My friend, Jason, wrote the following on his blog the other day, and it really struck me. Jason will be graduating high school next year, but he’s an old soul. He’s a thinker. When you meet folks like that, you just know it, instantly. Such was the case when I met Jason at the first peace demonstration. We don’t know each other well yet, but we’ve had a few conversations, and it’s always interesting to talk to him.
“I feel as if my life should be lived in black and white. I should be in my twenties, living in a loft apartment. I am none of these things. I should smoke a pipe or cigars, and drink. I would drink something dark, straight from the bottle. I should look tired all the time. I should wear a wrinkled stained old brimmed hat. I do not do any of these things. … I should feel discontent with my life. I should have a wonderful story about the girl I love or once loved or thought I loved or something, and how I lost her. And how it hurt, and still hurts, every day of my life.”
When I read this it struck me how much of this is still true for me today, even though I’m many years further down the road of life than Jason. Maybe this just speaks to my general lack of maturity, and lack of wisdom gained in those years. Or maybe it’s because this is the essential nature of a creative soul.
Creative sorts are always searching, thinking, longing. For what? We’re not sure. That changes practically daily, hourly. But we’re longing. Aching. Wanting.
What do we do about this? Sometimes we wallow in the wanting. It feels right. We’re big on going with our feelings. So, that’s what we do. Sometimes we try to address whatever we think is making us miserable today. It’s in those moments when we paint pictures and write letters and create businesses and dream. We always dream. Big dreams.
Sometimes, those dreams come true. And sometimes they fall apart, even as we try, desperately, to hold them together. They just dissolve and run through our fingers like fine sand.
Who among us hasn’t felt the pain of a lost love that hurts every day? Well, I guess some people haven’t. I know people who have only been in love once in their lives. But, the rest of us who didn’t get married to our high school sweethearts (would have been hard for me since I didn’t have one) can relate to that.
I’ve been in love more than once and it was love, not just like, not just lust, it was love – deep, abiding, soul-intensive, love. And then it was over. And since then it has hurt every day. At least every day so far. How long has it been since the first love? More years than I want to count. It was back in college, that first love, all those years ago…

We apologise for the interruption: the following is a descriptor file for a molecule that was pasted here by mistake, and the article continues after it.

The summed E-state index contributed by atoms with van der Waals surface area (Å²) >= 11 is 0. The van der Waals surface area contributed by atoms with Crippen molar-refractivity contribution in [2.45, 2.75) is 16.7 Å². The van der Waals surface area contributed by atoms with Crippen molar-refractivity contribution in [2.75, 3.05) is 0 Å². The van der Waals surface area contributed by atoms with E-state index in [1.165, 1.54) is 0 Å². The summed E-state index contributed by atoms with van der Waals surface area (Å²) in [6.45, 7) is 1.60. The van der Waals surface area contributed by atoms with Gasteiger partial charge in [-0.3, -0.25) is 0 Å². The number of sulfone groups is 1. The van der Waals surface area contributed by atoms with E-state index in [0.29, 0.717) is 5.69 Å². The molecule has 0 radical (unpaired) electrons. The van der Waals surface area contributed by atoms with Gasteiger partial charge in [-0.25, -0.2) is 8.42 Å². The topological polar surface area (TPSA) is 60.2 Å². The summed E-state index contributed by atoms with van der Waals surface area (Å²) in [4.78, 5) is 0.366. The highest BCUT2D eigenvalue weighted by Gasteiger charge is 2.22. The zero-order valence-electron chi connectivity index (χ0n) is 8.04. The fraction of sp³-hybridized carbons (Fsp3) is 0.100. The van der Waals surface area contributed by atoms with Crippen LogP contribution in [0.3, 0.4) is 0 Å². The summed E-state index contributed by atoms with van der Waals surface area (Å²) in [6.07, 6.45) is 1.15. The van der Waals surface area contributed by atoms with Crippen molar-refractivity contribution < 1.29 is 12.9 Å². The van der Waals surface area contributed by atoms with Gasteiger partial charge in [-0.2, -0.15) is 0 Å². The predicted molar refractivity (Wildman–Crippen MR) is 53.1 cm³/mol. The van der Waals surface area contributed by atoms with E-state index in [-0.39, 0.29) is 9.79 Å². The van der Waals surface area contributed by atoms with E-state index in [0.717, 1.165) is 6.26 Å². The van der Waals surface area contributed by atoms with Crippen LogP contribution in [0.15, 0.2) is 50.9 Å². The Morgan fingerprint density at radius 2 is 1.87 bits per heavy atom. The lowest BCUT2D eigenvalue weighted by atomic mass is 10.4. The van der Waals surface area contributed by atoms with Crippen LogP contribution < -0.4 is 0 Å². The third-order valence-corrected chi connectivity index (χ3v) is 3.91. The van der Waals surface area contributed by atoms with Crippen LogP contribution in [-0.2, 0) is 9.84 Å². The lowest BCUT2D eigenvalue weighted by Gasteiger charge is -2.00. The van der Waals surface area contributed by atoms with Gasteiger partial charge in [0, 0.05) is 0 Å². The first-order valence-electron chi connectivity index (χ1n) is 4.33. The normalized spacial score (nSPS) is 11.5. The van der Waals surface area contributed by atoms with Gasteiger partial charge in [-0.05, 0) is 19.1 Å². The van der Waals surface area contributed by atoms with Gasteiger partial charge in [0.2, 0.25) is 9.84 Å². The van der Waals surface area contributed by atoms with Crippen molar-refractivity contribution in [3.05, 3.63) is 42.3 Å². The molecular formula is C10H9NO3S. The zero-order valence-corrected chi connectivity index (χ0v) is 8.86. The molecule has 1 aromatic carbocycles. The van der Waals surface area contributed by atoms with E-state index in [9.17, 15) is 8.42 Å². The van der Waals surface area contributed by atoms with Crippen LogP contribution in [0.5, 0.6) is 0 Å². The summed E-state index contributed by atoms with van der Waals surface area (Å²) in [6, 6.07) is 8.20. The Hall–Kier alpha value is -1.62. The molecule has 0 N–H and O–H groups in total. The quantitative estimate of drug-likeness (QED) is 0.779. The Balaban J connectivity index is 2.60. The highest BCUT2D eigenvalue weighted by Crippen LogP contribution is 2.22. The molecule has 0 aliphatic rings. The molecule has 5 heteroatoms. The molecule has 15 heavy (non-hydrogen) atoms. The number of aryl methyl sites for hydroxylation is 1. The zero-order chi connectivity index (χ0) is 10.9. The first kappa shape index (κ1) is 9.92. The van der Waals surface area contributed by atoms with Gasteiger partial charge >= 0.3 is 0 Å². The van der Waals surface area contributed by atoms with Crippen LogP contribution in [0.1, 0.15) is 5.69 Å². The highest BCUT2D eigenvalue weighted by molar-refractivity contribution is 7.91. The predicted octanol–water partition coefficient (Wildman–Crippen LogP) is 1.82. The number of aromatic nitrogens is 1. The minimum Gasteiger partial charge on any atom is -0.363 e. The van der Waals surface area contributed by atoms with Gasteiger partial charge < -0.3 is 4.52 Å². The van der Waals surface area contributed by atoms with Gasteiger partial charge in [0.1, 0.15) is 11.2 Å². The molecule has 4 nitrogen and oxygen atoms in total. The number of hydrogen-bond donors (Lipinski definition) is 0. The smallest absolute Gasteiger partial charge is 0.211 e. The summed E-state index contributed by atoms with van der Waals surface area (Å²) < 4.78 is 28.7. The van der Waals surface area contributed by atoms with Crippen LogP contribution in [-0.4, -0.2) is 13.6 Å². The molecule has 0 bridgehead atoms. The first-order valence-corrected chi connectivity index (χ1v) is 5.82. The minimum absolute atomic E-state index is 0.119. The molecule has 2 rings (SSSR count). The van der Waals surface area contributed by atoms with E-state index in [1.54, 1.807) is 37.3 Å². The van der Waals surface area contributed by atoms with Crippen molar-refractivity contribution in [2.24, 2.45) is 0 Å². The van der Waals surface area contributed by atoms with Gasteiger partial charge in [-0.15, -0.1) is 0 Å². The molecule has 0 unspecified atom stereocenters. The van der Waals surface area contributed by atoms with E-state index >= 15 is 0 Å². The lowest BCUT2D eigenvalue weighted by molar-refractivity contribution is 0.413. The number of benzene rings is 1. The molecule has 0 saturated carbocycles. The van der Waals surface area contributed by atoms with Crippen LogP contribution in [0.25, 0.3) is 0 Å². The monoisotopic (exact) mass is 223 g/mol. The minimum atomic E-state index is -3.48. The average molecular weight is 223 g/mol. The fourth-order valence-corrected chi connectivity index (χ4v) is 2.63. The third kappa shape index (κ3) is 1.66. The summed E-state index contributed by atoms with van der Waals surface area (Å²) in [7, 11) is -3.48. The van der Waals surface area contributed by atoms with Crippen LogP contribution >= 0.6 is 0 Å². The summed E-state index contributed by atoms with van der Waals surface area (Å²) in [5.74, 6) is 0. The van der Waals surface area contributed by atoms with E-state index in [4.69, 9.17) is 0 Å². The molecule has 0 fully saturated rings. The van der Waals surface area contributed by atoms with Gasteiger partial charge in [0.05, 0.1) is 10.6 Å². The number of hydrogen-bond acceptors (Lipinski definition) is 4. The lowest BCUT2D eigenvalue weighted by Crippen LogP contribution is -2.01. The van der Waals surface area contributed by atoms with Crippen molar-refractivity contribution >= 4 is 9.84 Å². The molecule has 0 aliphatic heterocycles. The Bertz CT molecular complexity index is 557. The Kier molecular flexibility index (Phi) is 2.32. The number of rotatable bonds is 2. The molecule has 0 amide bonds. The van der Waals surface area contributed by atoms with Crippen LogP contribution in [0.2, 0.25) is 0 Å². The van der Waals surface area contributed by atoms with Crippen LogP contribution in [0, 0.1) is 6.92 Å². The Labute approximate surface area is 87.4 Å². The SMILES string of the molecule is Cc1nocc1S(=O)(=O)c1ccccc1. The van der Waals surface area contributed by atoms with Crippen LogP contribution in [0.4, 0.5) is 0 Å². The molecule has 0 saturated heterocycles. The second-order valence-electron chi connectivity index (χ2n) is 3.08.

Most of us, while in that state of raw pain, have drank straight from the bottle – dark or light or both – whatever was handy. Some also engage in other mind-altering substances to make it through. I suppose if you’ve lived your life so that you’ve never felt that longing, that aching, that you can’t relate to needing to dull it on occasion.
In some ways I envy that. In other ways I pity that.
Somehow, we all make it through, without nearly as much discontent as one would expect, aside from the longing for something we can’t identify that never goes away. But the raw pain of a lost love fades to a manageable level and eventually just becomes a part of who we are. We fold it into our selves. It’s part of our being. We don’t let it go because it’s part of what shapes us as humans. The human we are. The human we’re meant to be.
Eventually, the black and white becomes color, and we love again. In the meantime we’re thankful for the dreams lived. I’ve been lucky. Oh, so lucky. I’ve gotten to live a lot of my dreams, some of which I couldn’t even have named until I was in the midst of experiencing them. I’ve done things. I’ve met people. I’ve gone places. I’ve given into my whims. I’ve relished in the moment. I’ve laughed in the darkness and whispered in the morning light. But it all comes with a price.
The sweetness of a brown-eyed man holding me close while we faced into the wind blowing over us from the Mediterranean sea led to a bittersweet goodbye a few days later. But would I trade that moment of standing there on what I considered holy ground, his arms wrapped around me, to avoid that feeling of loss when we parted? No. It was worth it. No question about it. At least for me. I’m not sure he would say the same.
He was sweet. He thought he was in love. He wanted it to never end. But we both knew it would. For once I was the one more realistic about that. He wrote me long letters for many months after I came home, and each one had a bit of his soul poured out on the page. I always wrote him back, but mine were just letters. And he knew it and eventually stopped writing. Of course, then I missed it
I wonder if those days we spent together still hurt him. I hope not. If they do, I at least hope he thinks they were worth the pain.
I have these fantasies of seeing him again, meeting his wife and kids (surely he’s married by now), and just witnessing his life in the future. Nothing more. Just to see what it looks like from the other side as you carry those moments of pain with you into the future, less raw but still real.
Some of us need intensity. We need to feel everything. We go full force all the time, and never look back with regret. We feel the wind and the pain, and we appreciate them both.